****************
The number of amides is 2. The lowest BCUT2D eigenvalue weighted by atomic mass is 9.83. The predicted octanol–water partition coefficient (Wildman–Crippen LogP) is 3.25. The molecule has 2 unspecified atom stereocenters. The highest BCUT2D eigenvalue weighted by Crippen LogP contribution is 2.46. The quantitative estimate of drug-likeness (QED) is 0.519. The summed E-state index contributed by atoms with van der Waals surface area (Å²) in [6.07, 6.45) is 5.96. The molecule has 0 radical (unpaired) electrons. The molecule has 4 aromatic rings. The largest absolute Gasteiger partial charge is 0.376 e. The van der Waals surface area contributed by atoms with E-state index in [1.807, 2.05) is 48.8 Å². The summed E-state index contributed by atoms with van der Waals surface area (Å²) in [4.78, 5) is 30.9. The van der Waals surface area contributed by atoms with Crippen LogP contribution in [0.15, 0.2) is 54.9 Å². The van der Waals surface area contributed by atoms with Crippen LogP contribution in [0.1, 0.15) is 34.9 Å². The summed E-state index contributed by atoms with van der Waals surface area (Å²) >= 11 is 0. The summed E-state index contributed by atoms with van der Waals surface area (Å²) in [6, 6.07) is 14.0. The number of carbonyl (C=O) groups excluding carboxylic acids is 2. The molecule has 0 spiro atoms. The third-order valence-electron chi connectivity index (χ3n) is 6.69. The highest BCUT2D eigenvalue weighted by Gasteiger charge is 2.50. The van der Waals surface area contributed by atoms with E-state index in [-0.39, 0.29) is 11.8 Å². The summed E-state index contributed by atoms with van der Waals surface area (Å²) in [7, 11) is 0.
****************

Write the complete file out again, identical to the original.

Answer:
The number of amides is 2. The lowest BCUT2D eigenvalue weighted by atomic mass is 9.83. The predicted octanol–water partition coefficient (Wildman–Crippen LogP) is 3.25. The molecule has 2 unspecified atom stereocenters. The highest BCUT2D eigenvalue weighted by Crippen LogP contribution is 2.46. The quantitative estimate of drug-likeness (QED) is 0.519. The summed E-state index contributed by atoms with van der Waals surface area (Å²) in [6.07, 6.45) is 5.96. The molecule has 0 radical (unpaired) electrons. The molecule has 4 aromatic rings. The largest absolute Gasteiger partial charge is 0.376 e. The van der Waals surface area contributed by atoms with E-state index in [1.807, 2.05) is 48.8 Å². The summed E-state index contributed by atoms with van der Waals surface area (Å²) in [4.78, 5) is 30.9. The van der Waals surface area contributed by atoms with Crippen LogP contribution in [0.15, 0.2) is 54.9 Å². The van der Waals surface area contributed by atoms with Crippen LogP contribution in [0.1, 0.15) is 34.9 Å². The summed E-state index contributed by atoms with van der Waals surface area (Å²) >= 11 is 0. The summed E-state index contributed by atoms with van der Waals surface area (Å²) in [6, 6.07) is 14.0. The number of carbonyl (C=O) groups excluding carboxylic acids is 2. The molecule has 0 spiro atoms. The third-order valence-electron chi connectivity index (χ3n) is 6.69. The highest BCUT2D eigenvalue weighted by Gasteiger charge is 2.50. The van der Waals surface area contributed by atoms with E-state index in [-0.39, 0.29) is 11.8 Å². The summed E-state index contributed by atoms with van der Waals surface area (Å²) in [7, 11) is 0.